How to Protect A Glass Top Stove from Cast Iron

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Cast iron is a favorite among cooks because it has a high heat capacity, is naturally non-stick, and makes food taste great. Another cook favorite is glass top stoves. Their appearance is sleek, cleaning is easy, and heat distribution is even.

Unfortunately, these two favorites are challenging to mix.

If you are looking for cast iron cookware you can use on a glass top stove, I recommend enameled cast iron like the Le Creuset Skillet. Use with care, especially when placing it on the stove due to its weight.

If you already have a set of cast-iron cookware and a glass top stove, you need to be cautious about how you use them in tandem. Never fear. You won’t need to toss your cast iron to keep your glass top or vice versa–you can have the best of both.

My two key recommendations are:

  • Have a protective pad or parchment paper between stove and cast iron to prevent scratches
  • Place the, heavy, cast iron on the stove carefully

Read on for more tips and ideas about:

  • How to protect glass top stove from cast iron
  • Cookware alternatives
  • Fixing for glass top scratches

Before we get to the main course, let’s sit down with an appetizer featuring why glass top stoves and cast iron are tricky companions.

Why You Shouldn’t Use Cast Iron On A Glass Top Stove

Cast Iron Skillet

Cast iron is heavy. Then, add in the weight of cooking ingredients, especially pots filled with soups and stews, and that’s a lot of weight resting on your glass top stove. While resting on the stovetop isn’t generally an issue, it’s when it’s time to move the pot, stir, or even an accidental nudge.

Glass top stoves can endure the weight of cast iron sitting on an element, but a short drop or a sudden jerk can cause damage. On the other hand, coming in too fast can cause scratches or cracks, permanently ruining your stove.

Even if you’re cautious and gentle when placing your cast iron cookware on the glass stovetop, the bottoms of cast iron cookware can be uneven, with rough spots. A slight stir or flip with a utensil might nudge the cookware enough to slide and scratch. You might be unaware of the movement and discover discoloration or indentation later.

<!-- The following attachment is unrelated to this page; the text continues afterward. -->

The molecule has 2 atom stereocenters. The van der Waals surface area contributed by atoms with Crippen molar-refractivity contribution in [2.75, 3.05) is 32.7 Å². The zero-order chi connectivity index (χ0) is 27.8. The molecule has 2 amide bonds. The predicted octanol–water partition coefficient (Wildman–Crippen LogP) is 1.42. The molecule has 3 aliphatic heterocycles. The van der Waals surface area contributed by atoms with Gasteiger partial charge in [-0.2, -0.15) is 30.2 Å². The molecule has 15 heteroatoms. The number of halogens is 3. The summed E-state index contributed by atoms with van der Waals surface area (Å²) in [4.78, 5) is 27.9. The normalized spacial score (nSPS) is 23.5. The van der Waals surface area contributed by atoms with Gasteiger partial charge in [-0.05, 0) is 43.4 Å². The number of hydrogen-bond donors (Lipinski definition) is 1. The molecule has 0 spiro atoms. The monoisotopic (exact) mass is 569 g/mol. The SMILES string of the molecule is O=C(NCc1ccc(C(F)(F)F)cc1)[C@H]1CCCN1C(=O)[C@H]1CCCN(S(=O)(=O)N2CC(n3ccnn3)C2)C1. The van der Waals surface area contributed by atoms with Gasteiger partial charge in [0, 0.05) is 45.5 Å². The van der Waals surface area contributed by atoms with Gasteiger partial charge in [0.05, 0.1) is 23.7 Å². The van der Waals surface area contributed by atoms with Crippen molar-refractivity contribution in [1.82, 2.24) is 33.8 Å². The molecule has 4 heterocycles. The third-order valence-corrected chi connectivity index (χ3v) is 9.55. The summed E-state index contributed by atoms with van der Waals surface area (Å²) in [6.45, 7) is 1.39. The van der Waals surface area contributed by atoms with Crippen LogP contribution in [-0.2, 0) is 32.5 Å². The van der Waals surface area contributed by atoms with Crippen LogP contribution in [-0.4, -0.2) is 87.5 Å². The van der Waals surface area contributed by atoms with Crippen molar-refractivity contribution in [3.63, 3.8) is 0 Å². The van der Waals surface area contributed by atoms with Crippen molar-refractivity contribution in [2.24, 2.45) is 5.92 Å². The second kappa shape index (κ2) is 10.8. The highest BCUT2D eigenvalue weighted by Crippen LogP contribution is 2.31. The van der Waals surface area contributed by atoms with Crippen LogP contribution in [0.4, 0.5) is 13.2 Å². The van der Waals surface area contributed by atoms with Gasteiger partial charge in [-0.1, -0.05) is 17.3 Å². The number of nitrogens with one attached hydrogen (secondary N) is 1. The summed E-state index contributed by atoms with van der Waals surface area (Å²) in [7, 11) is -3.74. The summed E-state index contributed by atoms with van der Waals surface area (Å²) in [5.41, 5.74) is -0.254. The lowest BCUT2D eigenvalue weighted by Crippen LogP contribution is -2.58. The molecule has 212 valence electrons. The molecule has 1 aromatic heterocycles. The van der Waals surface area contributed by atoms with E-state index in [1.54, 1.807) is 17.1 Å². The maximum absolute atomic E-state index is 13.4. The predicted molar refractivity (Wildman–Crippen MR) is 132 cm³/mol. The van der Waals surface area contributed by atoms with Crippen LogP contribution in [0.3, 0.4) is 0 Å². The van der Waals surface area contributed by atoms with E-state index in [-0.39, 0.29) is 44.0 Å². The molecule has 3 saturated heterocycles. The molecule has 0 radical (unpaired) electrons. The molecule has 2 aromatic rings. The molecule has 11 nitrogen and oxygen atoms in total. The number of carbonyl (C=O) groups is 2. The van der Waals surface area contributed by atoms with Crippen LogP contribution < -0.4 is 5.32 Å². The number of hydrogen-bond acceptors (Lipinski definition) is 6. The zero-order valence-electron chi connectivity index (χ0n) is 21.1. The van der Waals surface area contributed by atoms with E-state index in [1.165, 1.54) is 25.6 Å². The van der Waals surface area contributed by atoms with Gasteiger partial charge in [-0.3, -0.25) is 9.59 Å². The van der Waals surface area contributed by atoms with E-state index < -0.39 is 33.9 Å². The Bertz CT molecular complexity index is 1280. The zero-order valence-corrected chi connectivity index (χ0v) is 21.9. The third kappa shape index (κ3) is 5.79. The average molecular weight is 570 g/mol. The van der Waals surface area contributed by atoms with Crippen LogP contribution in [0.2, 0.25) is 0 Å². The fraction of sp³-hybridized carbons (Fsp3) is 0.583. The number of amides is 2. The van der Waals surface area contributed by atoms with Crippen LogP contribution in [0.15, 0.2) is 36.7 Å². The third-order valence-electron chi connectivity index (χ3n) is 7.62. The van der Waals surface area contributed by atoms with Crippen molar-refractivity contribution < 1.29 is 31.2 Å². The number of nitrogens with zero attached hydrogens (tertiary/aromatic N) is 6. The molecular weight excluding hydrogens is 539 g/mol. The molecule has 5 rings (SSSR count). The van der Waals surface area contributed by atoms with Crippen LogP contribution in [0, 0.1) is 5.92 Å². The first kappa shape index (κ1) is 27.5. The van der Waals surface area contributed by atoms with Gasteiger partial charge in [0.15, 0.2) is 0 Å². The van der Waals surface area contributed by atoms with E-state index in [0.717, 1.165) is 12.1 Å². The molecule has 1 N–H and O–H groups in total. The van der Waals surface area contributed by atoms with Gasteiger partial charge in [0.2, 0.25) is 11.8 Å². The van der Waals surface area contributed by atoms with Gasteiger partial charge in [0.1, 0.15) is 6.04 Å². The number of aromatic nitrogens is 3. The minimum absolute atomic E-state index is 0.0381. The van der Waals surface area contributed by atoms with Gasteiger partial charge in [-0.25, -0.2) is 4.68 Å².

How to Protect Glass Top Stove from Cast Iron

Protect Glass Top Stove from Cast Iron

Now that we’ve answered why you shouldn’t, let’s answer another question: can you use cast iron on a glass top stove?

Yes, but with precautions. Cast iron cookware can deliver similar, tasty, and satisfying results on any stove, glass or not. The trouble is damage to the glass top, not the cast iron.

The most straightforward method is careful handling. But, unfortunately, while it might make your cooking experience more like a game, it may also cause anxiety. 

The aim is to be aware of how you position your cookware. You also need to know how heavy it is, with or without ingredients. Set your cast iron cookware down slowly and directly on the glass top. Lift cookware off smoothly and never slide.

Besides playing a game of Operation with your cast iron, what other kitchen tricks can you use to prevent mishaps? Here are three ideas that add something to make your cooking experience easier.

Heat Diffuser for Glass Top Stove

A heat diffuser, as the name implies, improves heat distribution. It also creates a barrier between the bottom of your cookware and the stovetop. Typically, manufacturers make heat diffusers with durable metal perfectly capable of holding heavy cast iron.